These are not a bad idea in themselves – especially given the Brexit-induced weakness of the UK economy and what is to come on this front, as well as the hopefully more temporary COVID-19 coronavirus effect. Infrastructure spending by the Scottish Government helped support the economy north of the Border in the wake of the global financial crisis.

The Tories would also seem likely to be aware of the UK economy’s urgent need for other stimulatory measures. They might also perhaps feel compelled to do things to appeal to those traditional Labour voters in the likes of the north of England who love Brexit and delivered Mr Johnson his big election majority in December.

The problem for the Conservatives is they have already raided the places you would expect them to go first, such as welfare, although it is crucial to recognise in this regard that this was never, ever where they should have been going anyway to raise money. These moves and the VAT hike have had a major counter-productive effect.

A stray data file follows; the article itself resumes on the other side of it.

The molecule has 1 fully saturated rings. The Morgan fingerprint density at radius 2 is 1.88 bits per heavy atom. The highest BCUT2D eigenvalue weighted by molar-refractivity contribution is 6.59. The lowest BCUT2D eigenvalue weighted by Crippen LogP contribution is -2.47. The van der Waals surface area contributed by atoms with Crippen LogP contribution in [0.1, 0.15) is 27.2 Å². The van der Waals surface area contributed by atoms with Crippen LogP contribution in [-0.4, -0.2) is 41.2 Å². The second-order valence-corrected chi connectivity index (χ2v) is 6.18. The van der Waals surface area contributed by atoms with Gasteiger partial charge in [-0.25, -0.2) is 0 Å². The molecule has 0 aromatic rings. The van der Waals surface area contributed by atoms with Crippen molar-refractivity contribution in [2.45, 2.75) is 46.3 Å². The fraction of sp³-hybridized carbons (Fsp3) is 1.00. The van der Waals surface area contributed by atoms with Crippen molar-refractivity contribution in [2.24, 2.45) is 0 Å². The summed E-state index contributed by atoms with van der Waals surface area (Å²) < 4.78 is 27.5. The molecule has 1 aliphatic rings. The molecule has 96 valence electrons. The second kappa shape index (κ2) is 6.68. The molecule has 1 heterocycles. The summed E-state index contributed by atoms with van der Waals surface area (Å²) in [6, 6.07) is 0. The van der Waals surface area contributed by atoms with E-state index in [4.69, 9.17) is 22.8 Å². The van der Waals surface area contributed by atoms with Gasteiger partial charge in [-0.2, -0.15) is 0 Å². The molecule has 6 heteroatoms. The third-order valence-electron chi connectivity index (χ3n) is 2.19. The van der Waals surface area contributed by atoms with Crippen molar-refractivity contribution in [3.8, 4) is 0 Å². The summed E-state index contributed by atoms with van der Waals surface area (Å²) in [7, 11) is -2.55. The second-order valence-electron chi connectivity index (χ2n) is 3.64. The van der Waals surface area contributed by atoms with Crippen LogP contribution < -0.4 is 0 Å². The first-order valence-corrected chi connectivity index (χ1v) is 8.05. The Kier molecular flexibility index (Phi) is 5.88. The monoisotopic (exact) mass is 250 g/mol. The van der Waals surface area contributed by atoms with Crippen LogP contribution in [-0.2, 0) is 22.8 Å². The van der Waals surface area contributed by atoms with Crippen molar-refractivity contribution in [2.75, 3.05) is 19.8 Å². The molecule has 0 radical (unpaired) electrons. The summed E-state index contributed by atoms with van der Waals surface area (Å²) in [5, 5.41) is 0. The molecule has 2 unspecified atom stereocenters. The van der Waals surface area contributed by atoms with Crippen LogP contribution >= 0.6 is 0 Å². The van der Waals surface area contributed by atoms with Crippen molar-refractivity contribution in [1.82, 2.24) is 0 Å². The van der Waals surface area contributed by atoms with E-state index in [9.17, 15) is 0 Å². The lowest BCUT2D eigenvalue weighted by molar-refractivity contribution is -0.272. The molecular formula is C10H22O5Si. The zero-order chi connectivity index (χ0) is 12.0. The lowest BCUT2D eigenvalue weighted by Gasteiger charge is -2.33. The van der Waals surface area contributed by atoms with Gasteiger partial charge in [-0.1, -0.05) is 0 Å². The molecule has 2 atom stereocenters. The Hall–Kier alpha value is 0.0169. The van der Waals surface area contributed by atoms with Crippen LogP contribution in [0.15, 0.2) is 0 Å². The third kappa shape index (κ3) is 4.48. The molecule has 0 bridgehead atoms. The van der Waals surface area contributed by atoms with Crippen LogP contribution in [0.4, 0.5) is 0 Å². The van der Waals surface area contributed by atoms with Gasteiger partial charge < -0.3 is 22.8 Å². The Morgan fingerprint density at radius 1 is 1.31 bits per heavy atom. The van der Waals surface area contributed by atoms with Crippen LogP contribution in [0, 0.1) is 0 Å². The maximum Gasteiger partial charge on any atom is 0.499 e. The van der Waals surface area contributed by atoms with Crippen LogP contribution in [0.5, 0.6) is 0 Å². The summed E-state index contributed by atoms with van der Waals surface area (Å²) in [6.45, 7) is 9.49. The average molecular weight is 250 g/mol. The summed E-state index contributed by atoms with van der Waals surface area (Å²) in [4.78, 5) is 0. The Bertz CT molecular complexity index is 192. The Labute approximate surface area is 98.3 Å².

So the Tories now face a real conundrum.

Fuel duty has been mentioned as a possible target and this could be a big revenue-raiser but it would probably not be popular with traditional Tory voters.

The Conservatives could highlight the climate-change agenda but this might not cushion the blow much for motorists.

The Tories look to be in a jam but, given they have overseen a huge deterioration in the public finances without much criticism, we should not underestimate their ability to spin their way out of their latest troubles in these ideologically driven days.